WASHINGTON -- President Joe Biden turns 80 years old on Sunday, becoming the first octogenarian to ever serve in the highest office of the United States.
The unique milestone of Biden's birthday comes as the president faces speculation about whether he will mount a reelection run and dredges up questions about whether he's too old to serve another term.
The president is celebrating his birthday in Washington with a brunch hosted by first lady Jill Biden, according to White House press secretary Karine Jean-Pierre. Members of Biden's family already in town celebrating his granddaughter's wedding at the White House on Saturday are expected to be in attendance.
The wedding's timing, two people familiar with the planning had told CNN, was not a coincidence -- noting the "age issue" is never something Biden wants to highlight. Jill Biden on Sunday tweeted two photos of her dancing with her husband at the Saturday night reception, saying, "There's no one else I'd rather dance with than you. Happy Birthday, Joe! I love you."
The president has political momentum on his side ahead of a potential reelection bid -- having been able to maintain a Democratic majority in the Senate and thwart the historical political tides of a resounding Republican wave in Congress. There was also the lukewarm political support his slightly younger predecessor, Donald Trump, received when he announced his recent decision to run for president in 2024.
But Biden has not been able to shake voters' apprehensions about his age, with rhetorical gaffes and literal stumbles at times reinforcing concerns about his health and mental acuity.
Biden would be an unprecedented 86 years old by the end of his second term if he were to run and win his reelection. By comparison, some of the oldest past living presidents still had years on Biden -- Trump left office at the age of 74 and Ronald Reagan left office after his two terms at 77 years old.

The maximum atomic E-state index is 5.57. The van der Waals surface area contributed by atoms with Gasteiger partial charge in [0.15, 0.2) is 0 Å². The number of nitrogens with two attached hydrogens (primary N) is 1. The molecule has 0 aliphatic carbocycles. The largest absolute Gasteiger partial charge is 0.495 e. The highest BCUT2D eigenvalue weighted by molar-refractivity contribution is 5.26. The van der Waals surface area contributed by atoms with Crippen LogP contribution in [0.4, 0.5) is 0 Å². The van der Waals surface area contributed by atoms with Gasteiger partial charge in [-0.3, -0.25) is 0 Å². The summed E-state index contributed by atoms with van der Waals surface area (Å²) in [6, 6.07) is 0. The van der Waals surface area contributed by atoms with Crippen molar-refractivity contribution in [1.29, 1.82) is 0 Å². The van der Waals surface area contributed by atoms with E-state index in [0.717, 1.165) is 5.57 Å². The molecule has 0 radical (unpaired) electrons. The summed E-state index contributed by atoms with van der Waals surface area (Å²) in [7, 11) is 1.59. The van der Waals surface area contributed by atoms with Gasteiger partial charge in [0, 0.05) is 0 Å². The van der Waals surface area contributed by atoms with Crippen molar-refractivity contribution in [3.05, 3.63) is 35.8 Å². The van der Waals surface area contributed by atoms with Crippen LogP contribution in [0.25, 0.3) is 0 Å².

The president, for his part, maintains that voters concerned about his age should see his record of accomplishments since taking office.
"Well, they're concerned about whether or not I can get anything done. Look what I've gotten done," Biden told CNN's Jake Tapper in October. "Name me a president in recent history that's gotten done as much as I have in their first two years."
Biden said last month that while he has not made a formal decision about running for reelection in 2024, it is his "intention" to do so. But he's long said it's a decision both he and his family will decide on together. And Saturday's wedding marks a kickoff of sorts for the tight-knit Bidens to begin earnest discussions over whether their patriarch should seek a second term.
And the president isn't the only Washington power reckoning with pressures to bow out. On the other end of Pennsylvania Avenue, Nancy Pelosi, 82, recently announced plans to step down as House speaker, celebrating Democrats ushering in a new generation of leadership. And Senate Minority Leader Mitch McConnell, 80, faced his first challenger to lead the Republican conference in 15 years -- though that challenge was unsuccessful.
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